Tree Engine

[fleXive] comes with a tree component, accessible via the TreeEngine interface with means to create and manage tree based structures and attach FxContent instances to tree nodes. There are actually 2 logically (and physically in terms of used database tables) distinct trees: a live (published) and an edit (preview) tree. There always exists a virtual root node with node Id 1 defined in FxTreeNode.ROOT_NODE . If there is no content manually attached, [fleXive] will create an instance of type Folder and attach it. The same thing applies if a content instance that is attached to a node is removed: it will be replaced by an autogenerated Folder instance. An exception is removal of a content linked to a leaf node. In this case the tree node will be removed as well.

The tree does not implement its own security but makes use of the permissions of the attached content instances. This means in practice that only those nodes can be seen to which the user has at least read access to. As a consequence any child nodes attached to a node that a user has no read permission for will not be accessible [3] . The same security constraints apply to queries.

Currently the following scripts for tree engine events can be created:

  • AfterTreeNodeAdded

  • AfterTreeNodeRemoved

  • BeforeTreeNodeRemoved

  • AfterTreeNodeActivated

  • BeforeTreeNodeActivated

  • AfterTreeNodeFolderReplacement

Please refer to the section called “Scripting Engine” and the section called “Script administration” for further information.

The tree component supports two different modes: Live andEdit.

In typical web applications a single mode (the edit mode) might be sufficient, but when it comes to applications that are publishing-centric - or if there should be a way to preview how the tree will look before it goes live - using two modes simplifies development a lot.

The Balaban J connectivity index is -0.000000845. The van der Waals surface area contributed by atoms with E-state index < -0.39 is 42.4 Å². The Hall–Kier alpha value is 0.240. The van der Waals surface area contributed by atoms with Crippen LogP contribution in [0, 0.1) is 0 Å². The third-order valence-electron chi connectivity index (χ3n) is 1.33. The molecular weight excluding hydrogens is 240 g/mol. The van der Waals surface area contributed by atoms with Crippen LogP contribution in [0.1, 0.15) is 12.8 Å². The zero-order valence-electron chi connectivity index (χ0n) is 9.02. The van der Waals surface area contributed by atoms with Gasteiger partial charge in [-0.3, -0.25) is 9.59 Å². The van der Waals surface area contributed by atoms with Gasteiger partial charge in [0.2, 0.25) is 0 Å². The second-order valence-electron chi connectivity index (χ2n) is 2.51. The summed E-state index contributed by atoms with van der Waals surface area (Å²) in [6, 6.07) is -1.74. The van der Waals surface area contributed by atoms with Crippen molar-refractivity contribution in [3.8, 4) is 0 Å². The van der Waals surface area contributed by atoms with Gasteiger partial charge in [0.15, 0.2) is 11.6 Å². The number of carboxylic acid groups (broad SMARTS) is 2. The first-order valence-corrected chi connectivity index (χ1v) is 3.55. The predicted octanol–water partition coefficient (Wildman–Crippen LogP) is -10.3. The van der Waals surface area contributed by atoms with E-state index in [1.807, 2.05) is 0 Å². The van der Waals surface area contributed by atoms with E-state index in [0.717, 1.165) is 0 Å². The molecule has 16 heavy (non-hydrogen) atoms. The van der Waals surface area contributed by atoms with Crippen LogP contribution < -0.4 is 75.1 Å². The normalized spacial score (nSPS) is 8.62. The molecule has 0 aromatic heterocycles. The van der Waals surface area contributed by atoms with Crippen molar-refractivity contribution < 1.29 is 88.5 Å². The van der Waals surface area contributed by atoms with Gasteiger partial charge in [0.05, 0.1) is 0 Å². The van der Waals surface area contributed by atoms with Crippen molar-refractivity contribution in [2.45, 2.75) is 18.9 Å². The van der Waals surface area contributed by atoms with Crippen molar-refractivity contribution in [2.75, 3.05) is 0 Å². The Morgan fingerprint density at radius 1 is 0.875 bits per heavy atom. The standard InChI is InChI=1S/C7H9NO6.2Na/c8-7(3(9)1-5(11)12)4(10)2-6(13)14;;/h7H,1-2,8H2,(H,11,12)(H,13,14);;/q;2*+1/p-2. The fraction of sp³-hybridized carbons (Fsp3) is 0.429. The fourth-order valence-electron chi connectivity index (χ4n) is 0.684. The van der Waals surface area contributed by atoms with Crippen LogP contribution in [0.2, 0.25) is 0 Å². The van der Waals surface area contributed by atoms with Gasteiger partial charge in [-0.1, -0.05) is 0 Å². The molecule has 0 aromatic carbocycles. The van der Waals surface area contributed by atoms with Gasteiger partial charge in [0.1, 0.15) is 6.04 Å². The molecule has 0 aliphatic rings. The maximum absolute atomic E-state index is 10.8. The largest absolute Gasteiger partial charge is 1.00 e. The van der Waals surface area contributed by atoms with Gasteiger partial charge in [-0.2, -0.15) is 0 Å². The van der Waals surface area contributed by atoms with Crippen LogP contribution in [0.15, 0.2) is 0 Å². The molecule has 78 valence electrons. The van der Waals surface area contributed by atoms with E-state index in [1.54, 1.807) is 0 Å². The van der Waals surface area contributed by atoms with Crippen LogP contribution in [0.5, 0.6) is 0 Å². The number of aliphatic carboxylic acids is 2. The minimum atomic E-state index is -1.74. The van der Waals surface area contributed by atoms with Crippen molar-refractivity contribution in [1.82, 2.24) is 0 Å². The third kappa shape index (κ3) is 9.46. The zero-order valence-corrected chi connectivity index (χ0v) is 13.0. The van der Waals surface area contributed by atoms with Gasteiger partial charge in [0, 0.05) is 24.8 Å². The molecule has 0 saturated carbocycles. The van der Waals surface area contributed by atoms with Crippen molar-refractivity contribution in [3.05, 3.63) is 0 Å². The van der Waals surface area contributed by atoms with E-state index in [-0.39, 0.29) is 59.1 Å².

Activation is the process of copying a node (optionally with all subnodes) from the edit to the live tree. The dirty flag helps to distinguish between the live and the edit tree. Anything changed in the edit tree that is not activated on the live tree is flagged as dirty. As a consequence no node on the live tree can ever be flagged as dirty! If a node with a particular id was removed in the live tree and still exists in the edit tree, then this node and all its children will be flagged as dirty in the edit tree. All nodes in the edit tree that do not exist in the live tree are flagged dirty as well. The dirty flag basically helps to visualize which nodes in the edit tree differ from nodes in the live tree.

Removing a node from the live tree will also remove all of its subnodes. This ensures data consistency between the two trees.

The tree API tries to be as intuitive and simple as possible. Please see the API documentation for further reference as we'll just cover some basics in this chapter.

[3] That applies to user interfaces if the tree was loaded from a parent of the inaccessible node. But since any node can act as the root node (which has to be passed when loading the tree) it is possible to see such nodes, if the path from the root node to the desired node is accessible